"Many gardens are like looking at a painting, where as Dixter's as if you've walked into the painting, and you're within the painting, so you're immersed by this", said Head Gardener Fergus Garrett, narrating a short film about the garden. A similar feeling hit me at Sissinghurst, which opened when Lloyd was seventeen. When it hit me again at Great Dixter, it soon gave way to a sense of wonder, as I no longer viewed them from on high as an adult, but at or below their level, as would a child.

The two gardens are connected by more than the short half hour's drive. After Lloyd lost his lecturing position at Wye (challenging authority), he started a nursery at Great Dixter, and Vita Sackville-West gave him cuttings of the Corsican rosemary 'Benenden Blue' (a tale told of Lloyd involves a secret sowing of nasturtium seeds Sissinghurst's White Garden)

above: Lloyd loved all kinds of plants- a swath of daylilies slices through bulbs, perennials, shrubs and self seeding annuals.

Both gardens envelop you with a foaming profusion of plants connected with intmate paths and portals. While Sackville-West intensified color schemes, Lloyd staked new horizons experimenting with his combinations. He also broke convention by mixing different types of plants together, so annuals rubbed shoulders with herbaceous perennials and shrubs. Tall plants could sit in the front of the border if easily seen through; a run of shorter plants could cleave to the back of the border

above: more of the immersion experience, with orange lilies, buttery oenothera and lavender alliums. plantings in the aptly named High Garden were at head height and higher.

Lloyd took a brazen but characteristic gesture in 1996, when tired of the progressively weakening shrubs in Lutyens rose garden, and with the encouragement of Garrett, he had all the roses ripped out (hurrah again!) and replanted the area as an Exotic Garden (hurrah withdrawn). I was searching for ideas for my gardens, and since I try to match plants with the surrounding ecology, a tropical theme does not interest me, so sorry, no photos (by this point of the day I was also feeling the onset of sensory overload).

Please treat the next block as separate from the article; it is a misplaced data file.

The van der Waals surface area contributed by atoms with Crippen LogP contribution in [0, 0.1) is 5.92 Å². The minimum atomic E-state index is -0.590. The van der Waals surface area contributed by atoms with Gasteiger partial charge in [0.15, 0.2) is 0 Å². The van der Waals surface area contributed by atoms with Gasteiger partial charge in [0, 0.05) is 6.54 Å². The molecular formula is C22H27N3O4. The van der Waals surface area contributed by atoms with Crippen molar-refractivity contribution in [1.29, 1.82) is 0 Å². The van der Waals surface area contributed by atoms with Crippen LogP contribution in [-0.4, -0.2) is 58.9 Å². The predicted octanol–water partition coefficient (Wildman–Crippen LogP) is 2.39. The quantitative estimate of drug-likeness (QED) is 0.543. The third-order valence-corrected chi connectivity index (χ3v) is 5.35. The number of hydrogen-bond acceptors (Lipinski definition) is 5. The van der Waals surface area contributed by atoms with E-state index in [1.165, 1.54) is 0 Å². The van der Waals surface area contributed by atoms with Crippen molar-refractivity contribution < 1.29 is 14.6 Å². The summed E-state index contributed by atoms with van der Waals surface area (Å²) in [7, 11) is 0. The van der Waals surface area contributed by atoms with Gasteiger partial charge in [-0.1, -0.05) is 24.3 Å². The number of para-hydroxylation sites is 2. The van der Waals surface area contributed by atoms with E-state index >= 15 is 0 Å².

What I do applaud is the guts to look a failing convention in the eye and take radical measures to remedy it. Lloyd complained that the area got too hot for the roses in Summer, and new introductions succumbed to replanting disease. Just as in the Long Border, he was keen on extending the season of interest, so by choosing subtropical and exotic looking hardy plants which welcomed the Summer heat and generally took longer to reach their peak, he killed two rose bushes with one stone.

above: a trial bed, just beyond the vegetable beds, for vetting new varieties and combinations. I happen to love it as is.

Always critical of the ossification of famous gardens, Lloyd set up his own trust to assure that after his death (2006), the garden would continue to evolve dynamically. Lloyd is said to have stated 'low maintenance is low braintenance', and made no pretense toward sustainability or ready-to-wear replications for the average gardener. Great Dixter is horticultural haute coture; one may purchase some botanical swatches via plant sales or at the seed barn, and read one of his many books ('The Well Tempered Gardener' is considered his best), but the rest is up to the individual to discover, and that's how it should be.

For me, a most useful take away was our meeting of a fellow Californian doing an internship at Great Dixter (he had already done Chanticleer, living the life!). We described our trip and he suggested a nursery we should visit in the Netherlands, De Hessenhof. It gave us a destination for the next day's drive, which turned out to be one of the best surprises of the trip.

Dean Ouellette 415-820-1623